As I have been finding out there are several reasons for rejecting an image: Getty will not accept images with children under the age of 18.  Images that have recognisable people or property in them need a signed model release form or they can only be sold under an Editorial License.  Certain famous buildings and landmarks in the world are copyrighted and therefore need further information added to the description field of the image.  This is true for the City of Arts & Sciences buildings in Valencia.  Any recognisable trademarks or branding will also be rejected or returned and asked for a revision of the image with the logos removed.  Getty also seem to reject images with street art or graffiti, presumably due to fear of trademark or copyright themselves.

Is it worth it and can you make money via stock photography?

The couple I met in Peru were making around $1000 dollars a month when I last spoke to them around 5 years ago.  They had been in the stock photography game a long time and treated it as a full time job, researching the trends thoroughly and uploading a lot of photos.  Even back then I remember them telling me that it was becoming harder to make a living via stock photography.  Recent feedback I have been receiving from other members on the Getty forum has supported this:  The average price for images sold seems to be constantly decreasing whilst the struggle to get your images seen amongst the huge collection increases daily.

In addition, Getty take a huge slice of the profits, around 80% of the sale, putting a large amount of photographers off using their platform in the first place.  However, Getty is the largest stock agency in the world, and as such they are far more likely to sell the image than you are.  Once the initial time consuming task of uploading the images is completed, all you have to do as a photographer is sit back and wait for the money to roll in (or not as the case may be!). 

If like myself you have a large amount of photos on various hard drives that you are doing nothing with, why not have a go at stock photography?  The key to making it work in the least painful way is to make regular uploads to the stock agencies as and when you take new photos.  Instead I have delayed it for over five years, with tens of thousands of disorganised photos making the task far more complicated than it should have been.  Hindsight is a wonderful thing.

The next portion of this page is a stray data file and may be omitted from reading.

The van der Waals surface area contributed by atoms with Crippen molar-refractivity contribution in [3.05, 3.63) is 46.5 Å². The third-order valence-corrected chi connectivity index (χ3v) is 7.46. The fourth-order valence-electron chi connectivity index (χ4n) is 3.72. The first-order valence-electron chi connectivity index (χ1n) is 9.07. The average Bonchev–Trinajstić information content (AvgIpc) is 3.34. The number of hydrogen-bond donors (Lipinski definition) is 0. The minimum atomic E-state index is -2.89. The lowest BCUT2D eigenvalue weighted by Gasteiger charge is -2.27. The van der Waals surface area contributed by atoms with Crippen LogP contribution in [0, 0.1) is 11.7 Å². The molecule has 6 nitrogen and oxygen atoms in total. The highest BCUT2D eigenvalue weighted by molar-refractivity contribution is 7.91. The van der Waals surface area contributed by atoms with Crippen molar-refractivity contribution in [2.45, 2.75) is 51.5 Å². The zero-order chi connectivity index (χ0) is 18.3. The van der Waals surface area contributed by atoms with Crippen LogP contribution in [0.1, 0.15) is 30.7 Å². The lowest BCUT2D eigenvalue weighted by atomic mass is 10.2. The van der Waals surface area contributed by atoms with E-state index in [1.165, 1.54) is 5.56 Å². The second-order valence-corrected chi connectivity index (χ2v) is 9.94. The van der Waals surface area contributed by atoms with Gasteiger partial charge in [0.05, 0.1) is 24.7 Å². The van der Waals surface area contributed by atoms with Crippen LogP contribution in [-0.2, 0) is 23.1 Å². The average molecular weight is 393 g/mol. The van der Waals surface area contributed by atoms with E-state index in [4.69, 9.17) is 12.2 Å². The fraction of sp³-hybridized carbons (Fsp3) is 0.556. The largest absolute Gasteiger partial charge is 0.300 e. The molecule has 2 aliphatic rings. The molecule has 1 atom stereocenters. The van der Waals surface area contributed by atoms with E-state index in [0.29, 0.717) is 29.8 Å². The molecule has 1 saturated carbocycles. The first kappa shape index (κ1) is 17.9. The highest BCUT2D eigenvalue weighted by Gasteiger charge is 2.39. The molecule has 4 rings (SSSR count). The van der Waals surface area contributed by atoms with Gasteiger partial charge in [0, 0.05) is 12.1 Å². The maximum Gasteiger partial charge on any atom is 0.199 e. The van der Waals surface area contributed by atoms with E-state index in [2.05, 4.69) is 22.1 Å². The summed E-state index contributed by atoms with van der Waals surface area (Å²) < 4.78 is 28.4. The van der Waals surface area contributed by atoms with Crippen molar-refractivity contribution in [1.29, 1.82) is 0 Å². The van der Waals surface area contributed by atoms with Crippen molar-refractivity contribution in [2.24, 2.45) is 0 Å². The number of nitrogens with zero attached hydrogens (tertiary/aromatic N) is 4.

I would love to hear from anyone who has experience with Getty images or one of the other photographic stock agency companies.  It has been a steep learning curve for me and I am still trying to figure out the system.  At time of writing I have over one thousand images available for license on Getty images (double the number I had six months ago).  I still have several years of travel photos to plough through and upload in the new few weeks.  The images I have available for license via Getty images can be found here.

More of my travel photography can be found on my website, my Instagram, my Facebook Page and my Flickr account.  If you would like any more information about any of my images please send an email to: geraintrowlandphotography@gmail.com.

Photos Selected for Exhibition at Photoplace Gallery

I was delighted to discover this week that two of my images have been selected for PhotoPlace Gallery’s juried exhibition, "Travel: Places and Faces". Juror Krista Rossow selected one of my photographs from Cuba to be exhibited in the Middlebury, Vermont gallery of PhotoPlace, and one of my images from Senegal to be displayed on their online gallery. The selected travel images are all beautiful so I am honoured to have two of mine included. My image chosen to be hung in the PhotoPlace exhibition gallery is titled, ‘Colourful Cuba’ one of my favourite photos from my trip to Havana last year:

'Colourful Cuba' my image from Havana to be exhibited as part of PhotoPlace's upcoming Travel exhibition.